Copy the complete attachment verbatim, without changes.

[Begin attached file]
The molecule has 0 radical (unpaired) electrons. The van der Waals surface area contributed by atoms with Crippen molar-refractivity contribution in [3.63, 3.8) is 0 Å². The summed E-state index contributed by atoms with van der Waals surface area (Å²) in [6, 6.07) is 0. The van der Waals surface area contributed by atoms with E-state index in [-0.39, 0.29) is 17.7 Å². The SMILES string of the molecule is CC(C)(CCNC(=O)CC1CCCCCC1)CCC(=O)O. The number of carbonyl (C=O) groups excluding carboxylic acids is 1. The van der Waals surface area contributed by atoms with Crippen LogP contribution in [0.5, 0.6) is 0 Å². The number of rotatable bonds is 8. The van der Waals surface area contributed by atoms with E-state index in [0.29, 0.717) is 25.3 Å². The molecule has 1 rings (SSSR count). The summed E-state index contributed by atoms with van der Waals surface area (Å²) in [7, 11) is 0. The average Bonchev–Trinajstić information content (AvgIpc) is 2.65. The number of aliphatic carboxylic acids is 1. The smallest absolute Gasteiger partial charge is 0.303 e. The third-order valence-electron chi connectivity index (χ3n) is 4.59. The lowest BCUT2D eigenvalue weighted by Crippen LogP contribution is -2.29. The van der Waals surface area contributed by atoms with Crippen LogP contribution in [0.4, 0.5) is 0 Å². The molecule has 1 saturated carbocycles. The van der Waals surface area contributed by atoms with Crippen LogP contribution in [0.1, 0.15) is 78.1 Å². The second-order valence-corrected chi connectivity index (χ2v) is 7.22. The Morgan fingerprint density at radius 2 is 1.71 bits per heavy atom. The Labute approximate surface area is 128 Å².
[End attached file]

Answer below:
The molecule has 0 radical (unpaired) electrons. The van der Waals surface area contributed by atoms with Crippen molar-refractivity contribution in [3.63, 3.8) is 0 Å². The summed E-state index contributed by atoms with van der Waals surface area (Å²) in [6, 6.07) is 0. The van der Waals surface area contributed by atoms with E-state index in [-0.39, 0.29) is 17.7 Å². The SMILES string of the molecule is CC(C)(CCNC(=O)CC1CCCCCC1)CCC(=O)O. The number of carbonyl (C=O) groups excluding carboxylic acids is 1. The van der Waals surface area contributed by atoms with Crippen LogP contribution in [0.5, 0.6) is 0 Å². The number of rotatable bonds is 8. The van der Waals surface area contributed by atoms with E-state index in [0.29, 0.717) is 25.3 Å². The molecule has 1 rings (SSSR count). The summed E-state index contributed by atoms with van der Waals surface area (Å²) in [7, 11) is 0. The average Bonchev–Trinajstić information content (AvgIpc) is 2.65. The number of aliphatic carboxylic acids is 1. The smallest absolute Gasteiger partial charge is 0.303 e. The third-order valence-electron chi connectivity index (χ3n) is 4.59. The lowest BCUT2D eigenvalue weighted by Crippen LogP contribution is -2.29. The van der Waals surface area contributed by atoms with Crippen LogP contribution in [0.4, 0.5) is 0 Å². The molecule has 1 saturated carbocycles. The van der Waals surface area contributed by atoms with Crippen LogP contribution in [0.1, 0.15) is 78.1 Å². The second-order valence-corrected chi connectivity index (χ2v) is 7.22. The Morgan fingerprint density at radius 2 is 1.71 bits per heavy atom. The Labute approximate surface area is 128 Å².